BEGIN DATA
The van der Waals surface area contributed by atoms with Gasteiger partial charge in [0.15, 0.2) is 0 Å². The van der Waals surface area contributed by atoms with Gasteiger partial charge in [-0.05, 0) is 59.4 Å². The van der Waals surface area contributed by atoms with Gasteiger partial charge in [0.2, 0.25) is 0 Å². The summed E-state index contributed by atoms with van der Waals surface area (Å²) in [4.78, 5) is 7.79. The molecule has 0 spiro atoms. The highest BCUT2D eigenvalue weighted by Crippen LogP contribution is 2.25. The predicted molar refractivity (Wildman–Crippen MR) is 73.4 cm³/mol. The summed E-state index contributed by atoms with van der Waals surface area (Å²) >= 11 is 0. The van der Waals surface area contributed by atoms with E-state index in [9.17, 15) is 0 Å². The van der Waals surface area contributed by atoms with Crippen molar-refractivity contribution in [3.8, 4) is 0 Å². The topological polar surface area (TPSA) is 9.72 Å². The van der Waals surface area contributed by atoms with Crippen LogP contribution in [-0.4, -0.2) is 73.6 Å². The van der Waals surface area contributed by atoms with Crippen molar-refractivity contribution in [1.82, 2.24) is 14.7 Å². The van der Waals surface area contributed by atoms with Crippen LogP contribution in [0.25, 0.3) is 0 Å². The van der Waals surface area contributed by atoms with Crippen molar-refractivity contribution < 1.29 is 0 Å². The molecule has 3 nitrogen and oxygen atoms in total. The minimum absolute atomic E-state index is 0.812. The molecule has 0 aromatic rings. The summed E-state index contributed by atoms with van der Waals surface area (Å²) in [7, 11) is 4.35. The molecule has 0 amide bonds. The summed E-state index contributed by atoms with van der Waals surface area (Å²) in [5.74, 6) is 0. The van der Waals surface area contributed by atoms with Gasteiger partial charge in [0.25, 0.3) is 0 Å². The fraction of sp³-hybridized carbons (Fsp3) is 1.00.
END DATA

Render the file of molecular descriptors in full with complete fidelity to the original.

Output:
The van der Waals surface area contributed by atoms with Gasteiger partial charge in [0.15, 0.2) is 0 Å². The van der Waals surface area contributed by atoms with Gasteiger partial charge in [-0.05, 0) is 59.4 Å². The van der Waals surface area contributed by atoms with Gasteiger partial charge in [0.2, 0.25) is 0 Å². The summed E-state index contributed by atoms with van der Waals surface area (Å²) in [4.78, 5) is 7.79. The molecule has 0 spiro atoms. The highest BCUT2D eigenvalue weighted by Crippen LogP contribution is 2.25. The predicted molar refractivity (Wildman–Crippen MR) is 73.4 cm³/mol. The summed E-state index contributed by atoms with van der Waals surface area (Å²) >= 11 is 0. The van der Waals surface area contributed by atoms with E-state index in [9.17, 15) is 0 Å². The van der Waals surface area contributed by atoms with Crippen molar-refractivity contribution in [3.8, 4) is 0 Å². The topological polar surface area (TPSA) is 9.72 Å². The van der Waals surface area contributed by atoms with Crippen LogP contribution in [-0.4, -0.2) is 73.6 Å². The van der Waals surface area contributed by atoms with Crippen molar-refractivity contribution in [1.82, 2.24) is 14.7 Å². The van der Waals surface area contributed by atoms with Crippen LogP contribution in [0.25, 0.3) is 0 Å². The van der Waals surface area contributed by atoms with Crippen molar-refractivity contribution < 1.29 is 0 Å². The molecule has 3 nitrogen and oxygen atoms in total. The minimum absolute atomic E-state index is 0.812. The molecule has 0 aromatic rings. The summed E-state index contributed by atoms with van der Waals surface area (Å²) in [7, 11) is 4.35. The molecule has 0 amide bonds. The summed E-state index contributed by atoms with van der Waals surface area (Å²) in [5.74, 6) is 0. The van der Waals surface area contributed by atoms with Gasteiger partial charge in [0.25, 0.3) is 0 Å². The fraction of sp³-hybridized carbons (Fsp3) is 1.00.